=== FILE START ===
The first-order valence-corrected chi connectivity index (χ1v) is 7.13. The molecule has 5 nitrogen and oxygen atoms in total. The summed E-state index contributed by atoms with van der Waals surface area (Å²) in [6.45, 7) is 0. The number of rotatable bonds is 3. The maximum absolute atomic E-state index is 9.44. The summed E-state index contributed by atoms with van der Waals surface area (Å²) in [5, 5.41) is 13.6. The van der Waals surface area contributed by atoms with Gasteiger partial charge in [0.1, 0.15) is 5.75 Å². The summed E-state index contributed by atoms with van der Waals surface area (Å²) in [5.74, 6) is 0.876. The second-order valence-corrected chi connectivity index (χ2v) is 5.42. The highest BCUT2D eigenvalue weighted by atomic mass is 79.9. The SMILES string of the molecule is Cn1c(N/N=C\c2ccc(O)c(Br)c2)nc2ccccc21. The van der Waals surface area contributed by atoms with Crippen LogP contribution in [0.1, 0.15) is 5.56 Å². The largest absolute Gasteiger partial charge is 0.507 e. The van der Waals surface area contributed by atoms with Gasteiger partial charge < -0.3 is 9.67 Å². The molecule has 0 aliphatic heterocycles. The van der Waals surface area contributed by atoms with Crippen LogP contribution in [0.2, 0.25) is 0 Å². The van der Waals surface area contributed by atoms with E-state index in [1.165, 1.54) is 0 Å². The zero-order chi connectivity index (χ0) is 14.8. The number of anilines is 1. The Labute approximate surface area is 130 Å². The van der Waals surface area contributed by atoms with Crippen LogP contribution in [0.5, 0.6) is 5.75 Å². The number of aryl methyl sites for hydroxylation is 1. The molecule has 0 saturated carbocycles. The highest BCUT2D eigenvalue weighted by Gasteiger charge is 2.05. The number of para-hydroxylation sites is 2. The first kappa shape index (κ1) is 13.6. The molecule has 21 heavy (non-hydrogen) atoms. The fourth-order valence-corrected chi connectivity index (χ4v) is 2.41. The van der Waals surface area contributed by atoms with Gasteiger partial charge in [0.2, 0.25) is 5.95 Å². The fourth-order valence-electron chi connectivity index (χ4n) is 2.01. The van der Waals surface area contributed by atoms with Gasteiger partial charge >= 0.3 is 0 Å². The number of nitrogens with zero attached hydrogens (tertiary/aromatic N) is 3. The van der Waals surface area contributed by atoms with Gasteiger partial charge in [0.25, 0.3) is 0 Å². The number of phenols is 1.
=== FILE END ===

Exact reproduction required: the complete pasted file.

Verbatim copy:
The first-order valence-corrected chi connectivity index (χ1v) is 7.13. The molecule has 5 nitrogen and oxygen atoms in total. The summed E-state index contributed by atoms with van der Waals surface area (Å²) in [6.45, 7) is 0. The number of rotatable bonds is 3. The maximum absolute atomic E-state index is 9.44. The summed E-state index contributed by atoms with van der Waals surface area (Å²) in [5, 5.41) is 13.6. The van der Waals surface area contributed by atoms with Gasteiger partial charge in [0.1, 0.15) is 5.75 Å². The summed E-state index contributed by atoms with van der Waals surface area (Å²) in [5.74, 6) is 0.876. The second-order valence-corrected chi connectivity index (χ2v) is 5.42. The highest BCUT2D eigenvalue weighted by atomic mass is 79.9. The SMILES string of the molecule is Cn1c(N/N=C\c2ccc(O)c(Br)c2)nc2ccccc21. The van der Waals surface area contributed by atoms with Crippen LogP contribution in [0.1, 0.15) is 5.56 Å². The largest absolute Gasteiger partial charge is 0.507 e. The van der Waals surface area contributed by atoms with Gasteiger partial charge < -0.3 is 9.67 Å². The molecule has 0 aliphatic heterocycles. The van der Waals surface area contributed by atoms with Crippen LogP contribution in [0.2, 0.25) is 0 Å². The van der Waals surface area contributed by atoms with E-state index in [1.165, 1.54) is 0 Å². The zero-order chi connectivity index (χ0) is 14.8. The number of anilines is 1. The Labute approximate surface area is 130 Å². The van der Waals surface area contributed by atoms with Crippen LogP contribution in [0.5, 0.6) is 5.75 Å². The number of aryl methyl sites for hydroxylation is 1. The molecule has 0 saturated carbocycles. The highest BCUT2D eigenvalue weighted by Gasteiger charge is 2.05. The number of para-hydroxylation sites is 2. The first kappa shape index (κ1) is 13.6. The molecule has 21 heavy (non-hydrogen) atoms. The fourth-order valence-corrected chi connectivity index (χ4v) is 2.41. The van der Waals surface area contributed by atoms with Gasteiger partial charge in [0.2, 0.25) is 5.95 Å². The fourth-order valence-electron chi connectivity index (χ4n) is 2.01. The van der Waals surface area contributed by atoms with Gasteiger partial charge >= 0.3 is 0 Å². The number of nitrogens with zero attached hydrogens (tertiary/aromatic N) is 3. The van der Waals surface area contributed by atoms with Gasteiger partial charge in [0.25, 0.3) is 0 Å². The number of phenols is 1.